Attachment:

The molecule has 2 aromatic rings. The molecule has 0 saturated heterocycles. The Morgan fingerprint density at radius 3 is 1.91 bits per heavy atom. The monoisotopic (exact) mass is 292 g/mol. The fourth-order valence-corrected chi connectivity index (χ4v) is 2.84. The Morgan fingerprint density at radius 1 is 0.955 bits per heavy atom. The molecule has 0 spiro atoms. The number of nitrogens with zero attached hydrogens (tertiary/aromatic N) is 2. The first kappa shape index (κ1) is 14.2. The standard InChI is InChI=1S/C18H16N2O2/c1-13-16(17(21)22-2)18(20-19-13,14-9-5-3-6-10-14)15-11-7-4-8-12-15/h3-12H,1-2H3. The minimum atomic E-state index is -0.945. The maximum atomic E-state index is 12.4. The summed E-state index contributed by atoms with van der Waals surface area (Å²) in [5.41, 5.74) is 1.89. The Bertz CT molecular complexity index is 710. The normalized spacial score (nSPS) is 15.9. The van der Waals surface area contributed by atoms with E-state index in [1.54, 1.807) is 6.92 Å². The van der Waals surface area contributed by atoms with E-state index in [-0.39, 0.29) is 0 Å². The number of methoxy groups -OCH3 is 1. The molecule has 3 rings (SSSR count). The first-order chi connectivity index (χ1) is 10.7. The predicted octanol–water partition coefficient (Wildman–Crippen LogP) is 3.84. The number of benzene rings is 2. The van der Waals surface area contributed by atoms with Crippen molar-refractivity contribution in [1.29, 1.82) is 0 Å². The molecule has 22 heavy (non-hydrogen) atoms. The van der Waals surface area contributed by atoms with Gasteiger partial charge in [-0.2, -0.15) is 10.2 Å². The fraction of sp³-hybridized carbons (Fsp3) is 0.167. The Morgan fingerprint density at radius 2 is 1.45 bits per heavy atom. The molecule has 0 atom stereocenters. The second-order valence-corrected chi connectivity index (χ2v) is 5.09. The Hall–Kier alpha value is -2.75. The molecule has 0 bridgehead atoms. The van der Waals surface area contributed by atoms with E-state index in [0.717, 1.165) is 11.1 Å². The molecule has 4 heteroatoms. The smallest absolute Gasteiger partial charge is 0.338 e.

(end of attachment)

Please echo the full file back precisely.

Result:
The molecule has 2 aromatic rings. The molecule has 0 saturated heterocycles. The Morgan fingerprint density at radius 3 is 1.91 bits per heavy atom. The monoisotopic (exact) mass is 292 g/mol. The fourth-order valence-corrected chi connectivity index (χ4v) is 2.84. The Morgan fingerprint density at radius 1 is 0.955 bits per heavy atom. The molecule has 0 spiro atoms. The number of nitrogens with zero attached hydrogens (tertiary/aromatic N) is 2. The first kappa shape index (κ1) is 14.2. The standard InChI is InChI=1S/C18H16N2O2/c1-13-16(17(21)22-2)18(20-19-13,14-9-5-3-6-10-14)15-11-7-4-8-12-15/h3-12H,1-2H3. The minimum atomic E-state index is -0.945. The maximum atomic E-state index is 12.4. The summed E-state index contributed by atoms with van der Waals surface area (Å²) in [5.41, 5.74) is 1.89. The Bertz CT molecular complexity index is 710. The normalized spacial score (nSPS) is 15.9. The van der Waals surface area contributed by atoms with E-state index in [1.54, 1.807) is 6.92 Å². The van der Waals surface area contributed by atoms with E-state index in [-0.39, 0.29) is 0 Å². The number of methoxy groups -OCH3 is 1. The molecule has 3 rings (SSSR count). The first-order chi connectivity index (χ1) is 10.7. The predicted octanol–water partition coefficient (Wildman–Crippen LogP) is 3.84. The number of benzene rings is 2. The van der Waals surface area contributed by atoms with Crippen molar-refractivity contribution in [1.29, 1.82) is 0 Å². The molecule has 22 heavy (non-hydrogen) atoms. The van der Waals surface area contributed by atoms with Gasteiger partial charge in [-0.2, -0.15) is 10.2 Å². The fraction of sp³-hybridized carbons (Fsp3) is 0.167. The Morgan fingerprint density at radius 2 is 1.45 bits per heavy atom. The molecule has 0 atom stereocenters. The second-order valence-corrected chi connectivity index (χ2v) is 5.09. The Hall–Kier alpha value is -2.75. The molecule has 0 bridgehead atoms. The van der Waals surface area contributed by atoms with E-state index in [0.717, 1.165) is 11.1 Å². The molecule has 4 heteroatoms. The smallest absolute Gasteiger partial charge is 0.338 e.